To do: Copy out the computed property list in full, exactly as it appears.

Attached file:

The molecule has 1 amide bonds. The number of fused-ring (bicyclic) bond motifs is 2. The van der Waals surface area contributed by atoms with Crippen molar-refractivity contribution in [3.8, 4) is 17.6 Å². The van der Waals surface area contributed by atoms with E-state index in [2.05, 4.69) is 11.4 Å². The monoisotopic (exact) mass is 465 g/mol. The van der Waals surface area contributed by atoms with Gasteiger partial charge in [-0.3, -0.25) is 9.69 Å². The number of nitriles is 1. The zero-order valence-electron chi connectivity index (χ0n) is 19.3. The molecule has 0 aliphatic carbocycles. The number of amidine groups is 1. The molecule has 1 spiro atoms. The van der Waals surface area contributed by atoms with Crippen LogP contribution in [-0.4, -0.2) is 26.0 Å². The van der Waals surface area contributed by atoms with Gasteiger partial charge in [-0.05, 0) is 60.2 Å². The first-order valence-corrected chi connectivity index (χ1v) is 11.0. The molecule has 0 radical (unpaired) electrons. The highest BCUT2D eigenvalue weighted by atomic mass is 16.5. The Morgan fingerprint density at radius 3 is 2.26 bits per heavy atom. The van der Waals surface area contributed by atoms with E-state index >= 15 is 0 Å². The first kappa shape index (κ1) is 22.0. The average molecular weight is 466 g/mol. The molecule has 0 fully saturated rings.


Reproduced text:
The molecule has 1 amide bonds. The number of fused-ring (bicyclic) bond motifs is 2. The van der Waals surface area contributed by atoms with Crippen molar-refractivity contribution in [3.8, 4) is 17.6 Å². The van der Waals surface area contributed by atoms with E-state index in [2.05, 4.69) is 11.4 Å². The monoisotopic (exact) mass is 465 g/mol. The van der Waals surface area contributed by atoms with Gasteiger partial charge in [-0.3, -0.25) is 9.69 Å². The number of nitriles is 1. The zero-order valence-electron chi connectivity index (χ0n) is 19.3. The molecule has 0 aliphatic carbocycles. The number of amidine groups is 1. The molecule has 1 spiro atoms. The van der Waals surface area contributed by atoms with Crippen LogP contribution in [-0.4, -0.2) is 26.0 Å². The van der Waals surface area contributed by atoms with Gasteiger partial charge in [-0.05, 0) is 60.2 Å². The first-order valence-corrected chi connectivity index (χ1v) is 11.0. The molecule has 0 radical (unpaired) electrons. The highest BCUT2D eigenvalue weighted by atomic mass is 16.5. The Morgan fingerprint density at radius 3 is 2.26 bits per heavy atom. The van der Waals surface area contributed by atoms with E-state index >= 15 is 0 Å². The first kappa shape index (κ1) is 22.0. The average molecular weight is 466 g/mol. The molecule has 0 fully saturated rings.